So, on that note, I’m guessing people listening have probably deeply resonated with different things that you’ve said, and hopefully are willing to start this process, because there is so much freedom in it, and so much beauty in the relationships that come and change when we can take responsibility for our own emotions. Where’s the best jumping-in point for people? I know you’ve written several books, and you have a lot of work around this. I’ll put links in the show notes, but where’s the best place to start?

Margaret: So, people can go to innerbonding.com. They can take our free Inner Bonding course. It’s a seven-day course, and that’s a great place for them to start. And I can send you a link for a free ebook, the “4 Mistakes that Block Self-Love & Relationships.” And that’s also a great place to start.

Katie: Wonderful. Well, those links will all be at wellnessmama.fm. For any of you who are listening while driving or exercising, you can find everything we’ve talked about there. I know you also have a lot of work around this. I’ll make sure your books are linked, and your website, and different things you’ve written about this. But speaking of books, I love to ask that besides your own, if there are a book or a number of books that have profoundly impacted your life? And if so, what they are and why?

Margaret: Well, it’s interesting that you mentioned one of them, which is Viktor Frankl. “Man’s Search for Meaning” has been one of my guiding lights, because this man, in a concentration camp, was able to stay focused on what was loving, no matter what. That, to me, has been truly amazing. And I keep that in mind. I also have had a couple of mentors, but people would not know of them, that, their books have been profound for me, but that book has been amazing.

Katie: And any parting advice for our listeners today, that could relate to something we’ve talked about or be entirely unrelated?

Margaret: You know, you mentioned emotional freedom, and this is such an important point, is that people can move beyond emotional dependency into emotional freedom. Anybody can. And into the joy of that, and into the being able to share love, rather than trying to get love, if they decide that their highest priority is to learn to love themselves. That’s what they need to decide. When they decide that, they will learn how to do that, and they will attain emotional freedom.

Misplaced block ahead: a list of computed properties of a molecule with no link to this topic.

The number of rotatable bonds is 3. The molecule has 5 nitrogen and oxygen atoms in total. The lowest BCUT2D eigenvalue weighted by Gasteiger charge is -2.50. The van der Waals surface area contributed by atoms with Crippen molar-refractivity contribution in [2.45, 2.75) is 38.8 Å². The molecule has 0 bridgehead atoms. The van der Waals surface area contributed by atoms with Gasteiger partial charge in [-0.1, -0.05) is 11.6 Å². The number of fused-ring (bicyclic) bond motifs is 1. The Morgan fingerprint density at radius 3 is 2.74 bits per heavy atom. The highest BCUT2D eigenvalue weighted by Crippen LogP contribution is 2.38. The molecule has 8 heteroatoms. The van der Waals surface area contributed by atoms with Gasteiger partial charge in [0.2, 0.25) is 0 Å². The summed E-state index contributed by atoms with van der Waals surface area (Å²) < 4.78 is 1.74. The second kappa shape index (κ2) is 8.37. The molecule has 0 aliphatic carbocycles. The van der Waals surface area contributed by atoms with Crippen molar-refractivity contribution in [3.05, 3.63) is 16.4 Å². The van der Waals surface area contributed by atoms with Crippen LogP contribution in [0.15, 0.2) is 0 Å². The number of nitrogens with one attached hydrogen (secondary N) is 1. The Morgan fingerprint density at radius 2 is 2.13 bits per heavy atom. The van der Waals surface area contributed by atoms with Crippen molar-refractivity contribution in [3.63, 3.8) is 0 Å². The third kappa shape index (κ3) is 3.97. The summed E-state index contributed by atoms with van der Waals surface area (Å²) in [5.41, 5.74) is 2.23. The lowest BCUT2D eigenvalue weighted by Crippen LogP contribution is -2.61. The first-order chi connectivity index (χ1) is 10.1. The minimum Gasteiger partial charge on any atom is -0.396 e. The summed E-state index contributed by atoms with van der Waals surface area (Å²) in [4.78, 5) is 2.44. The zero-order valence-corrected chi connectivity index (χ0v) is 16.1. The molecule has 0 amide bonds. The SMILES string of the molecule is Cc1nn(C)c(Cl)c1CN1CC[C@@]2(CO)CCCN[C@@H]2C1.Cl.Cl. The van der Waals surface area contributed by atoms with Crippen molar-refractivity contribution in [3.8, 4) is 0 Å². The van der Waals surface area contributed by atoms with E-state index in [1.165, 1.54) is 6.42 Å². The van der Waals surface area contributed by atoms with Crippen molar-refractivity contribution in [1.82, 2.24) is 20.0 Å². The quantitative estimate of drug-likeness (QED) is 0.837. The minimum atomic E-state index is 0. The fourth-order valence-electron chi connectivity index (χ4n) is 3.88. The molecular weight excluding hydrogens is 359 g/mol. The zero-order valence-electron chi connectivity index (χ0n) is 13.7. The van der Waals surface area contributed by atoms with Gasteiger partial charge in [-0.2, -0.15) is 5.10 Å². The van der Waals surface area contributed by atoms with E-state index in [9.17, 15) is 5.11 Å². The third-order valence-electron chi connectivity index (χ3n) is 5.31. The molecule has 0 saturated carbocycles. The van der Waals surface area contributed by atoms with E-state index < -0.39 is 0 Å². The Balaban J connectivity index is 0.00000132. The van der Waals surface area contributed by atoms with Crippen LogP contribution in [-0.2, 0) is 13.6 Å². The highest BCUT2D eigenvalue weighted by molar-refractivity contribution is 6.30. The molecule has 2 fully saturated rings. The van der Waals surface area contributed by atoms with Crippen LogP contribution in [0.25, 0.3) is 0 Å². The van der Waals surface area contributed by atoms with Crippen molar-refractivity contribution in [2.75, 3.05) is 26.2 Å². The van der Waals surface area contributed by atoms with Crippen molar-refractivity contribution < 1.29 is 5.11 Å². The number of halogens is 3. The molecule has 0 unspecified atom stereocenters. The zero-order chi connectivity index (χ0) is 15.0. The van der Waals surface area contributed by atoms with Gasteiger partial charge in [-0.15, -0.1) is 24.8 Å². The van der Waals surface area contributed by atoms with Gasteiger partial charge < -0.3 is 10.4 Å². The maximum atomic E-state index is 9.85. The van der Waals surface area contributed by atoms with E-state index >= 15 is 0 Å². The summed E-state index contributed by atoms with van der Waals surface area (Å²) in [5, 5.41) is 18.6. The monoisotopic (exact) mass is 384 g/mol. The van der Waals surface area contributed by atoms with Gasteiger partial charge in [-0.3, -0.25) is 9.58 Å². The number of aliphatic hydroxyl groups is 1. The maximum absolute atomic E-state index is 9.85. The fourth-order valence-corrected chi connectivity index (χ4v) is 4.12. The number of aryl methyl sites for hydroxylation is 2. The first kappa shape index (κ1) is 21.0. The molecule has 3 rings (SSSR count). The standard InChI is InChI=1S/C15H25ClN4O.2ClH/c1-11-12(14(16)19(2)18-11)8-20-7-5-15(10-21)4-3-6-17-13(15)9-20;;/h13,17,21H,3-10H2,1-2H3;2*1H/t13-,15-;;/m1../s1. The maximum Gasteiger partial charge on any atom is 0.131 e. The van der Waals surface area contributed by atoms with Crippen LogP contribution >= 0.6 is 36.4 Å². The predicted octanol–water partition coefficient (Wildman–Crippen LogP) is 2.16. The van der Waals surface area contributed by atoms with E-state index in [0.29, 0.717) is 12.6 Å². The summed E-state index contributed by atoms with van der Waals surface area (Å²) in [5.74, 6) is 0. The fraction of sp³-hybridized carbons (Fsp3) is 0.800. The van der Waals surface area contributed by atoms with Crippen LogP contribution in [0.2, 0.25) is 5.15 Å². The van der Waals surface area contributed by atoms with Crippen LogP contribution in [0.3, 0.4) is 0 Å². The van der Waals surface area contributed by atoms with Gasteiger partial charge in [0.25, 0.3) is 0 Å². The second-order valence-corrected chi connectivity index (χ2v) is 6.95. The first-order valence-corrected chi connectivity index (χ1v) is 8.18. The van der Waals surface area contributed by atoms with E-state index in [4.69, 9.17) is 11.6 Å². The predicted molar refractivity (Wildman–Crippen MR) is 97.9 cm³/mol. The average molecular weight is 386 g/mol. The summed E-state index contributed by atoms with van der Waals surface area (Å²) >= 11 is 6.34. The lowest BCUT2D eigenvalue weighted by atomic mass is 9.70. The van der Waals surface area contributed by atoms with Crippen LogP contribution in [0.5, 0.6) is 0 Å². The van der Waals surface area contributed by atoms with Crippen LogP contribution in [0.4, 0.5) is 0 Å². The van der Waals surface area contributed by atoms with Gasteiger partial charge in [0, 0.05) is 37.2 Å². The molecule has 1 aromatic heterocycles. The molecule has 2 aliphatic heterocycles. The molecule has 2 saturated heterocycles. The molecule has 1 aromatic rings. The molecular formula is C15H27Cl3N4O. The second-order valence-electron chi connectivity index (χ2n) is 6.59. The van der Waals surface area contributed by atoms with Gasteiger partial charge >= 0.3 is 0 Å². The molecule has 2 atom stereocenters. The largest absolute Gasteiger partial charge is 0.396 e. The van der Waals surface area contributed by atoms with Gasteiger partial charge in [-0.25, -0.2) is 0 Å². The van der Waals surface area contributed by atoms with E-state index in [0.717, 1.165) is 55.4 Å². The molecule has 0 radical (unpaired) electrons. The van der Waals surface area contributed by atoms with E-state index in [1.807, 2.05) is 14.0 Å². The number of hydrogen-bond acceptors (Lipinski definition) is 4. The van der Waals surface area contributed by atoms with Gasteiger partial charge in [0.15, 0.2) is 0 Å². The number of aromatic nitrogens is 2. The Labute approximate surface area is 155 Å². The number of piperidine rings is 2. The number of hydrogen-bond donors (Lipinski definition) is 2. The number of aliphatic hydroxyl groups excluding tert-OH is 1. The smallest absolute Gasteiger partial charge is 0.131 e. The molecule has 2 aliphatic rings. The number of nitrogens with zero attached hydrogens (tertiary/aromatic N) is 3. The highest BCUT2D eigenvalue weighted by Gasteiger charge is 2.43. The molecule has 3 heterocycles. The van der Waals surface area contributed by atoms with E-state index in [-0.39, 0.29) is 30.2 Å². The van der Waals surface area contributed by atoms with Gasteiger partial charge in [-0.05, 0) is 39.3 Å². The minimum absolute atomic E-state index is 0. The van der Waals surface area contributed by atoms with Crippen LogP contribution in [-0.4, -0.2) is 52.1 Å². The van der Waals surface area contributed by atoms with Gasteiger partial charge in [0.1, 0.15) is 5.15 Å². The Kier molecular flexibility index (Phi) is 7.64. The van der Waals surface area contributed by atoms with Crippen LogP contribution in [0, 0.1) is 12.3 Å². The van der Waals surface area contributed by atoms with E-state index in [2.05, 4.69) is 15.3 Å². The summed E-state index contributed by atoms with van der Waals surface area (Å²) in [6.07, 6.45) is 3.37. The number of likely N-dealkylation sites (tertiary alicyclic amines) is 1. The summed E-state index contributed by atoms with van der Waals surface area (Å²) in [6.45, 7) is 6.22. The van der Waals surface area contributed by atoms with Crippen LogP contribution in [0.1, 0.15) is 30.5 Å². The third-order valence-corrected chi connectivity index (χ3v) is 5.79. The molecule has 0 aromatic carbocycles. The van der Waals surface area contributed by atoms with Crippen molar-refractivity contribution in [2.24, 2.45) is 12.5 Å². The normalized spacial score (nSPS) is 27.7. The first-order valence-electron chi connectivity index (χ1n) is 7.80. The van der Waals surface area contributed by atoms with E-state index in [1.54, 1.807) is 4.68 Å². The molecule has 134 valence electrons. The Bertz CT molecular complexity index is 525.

Katie: So beautiful. And, like I said, I would love to do a round two one day. I hope that people will jump in and that we’ll get lots of great questions. But I’m so grateful for your time today, and your many years of work on this topic that I think it’s really, truly making a difference in the world. So grateful that you were here. Thank you.

Margaret: Well, thank you so much, Katie.

Katie: And thanks as always to all of you for listening and sharing your most valuable resources, your time, your energy, and your attention with us today. We’re both so grateful that you did. And I hope that you will join me again on the next episode of “The Wellness Mama Podcast.”

If you’re enjoying these interviews, would you please take two minutes to leave a rating or review on iTunes for me? Doing this helps more people to find the podcast, which means even more moms and families could benefit from the information. I really appreciate your time, and thanks as always for listening.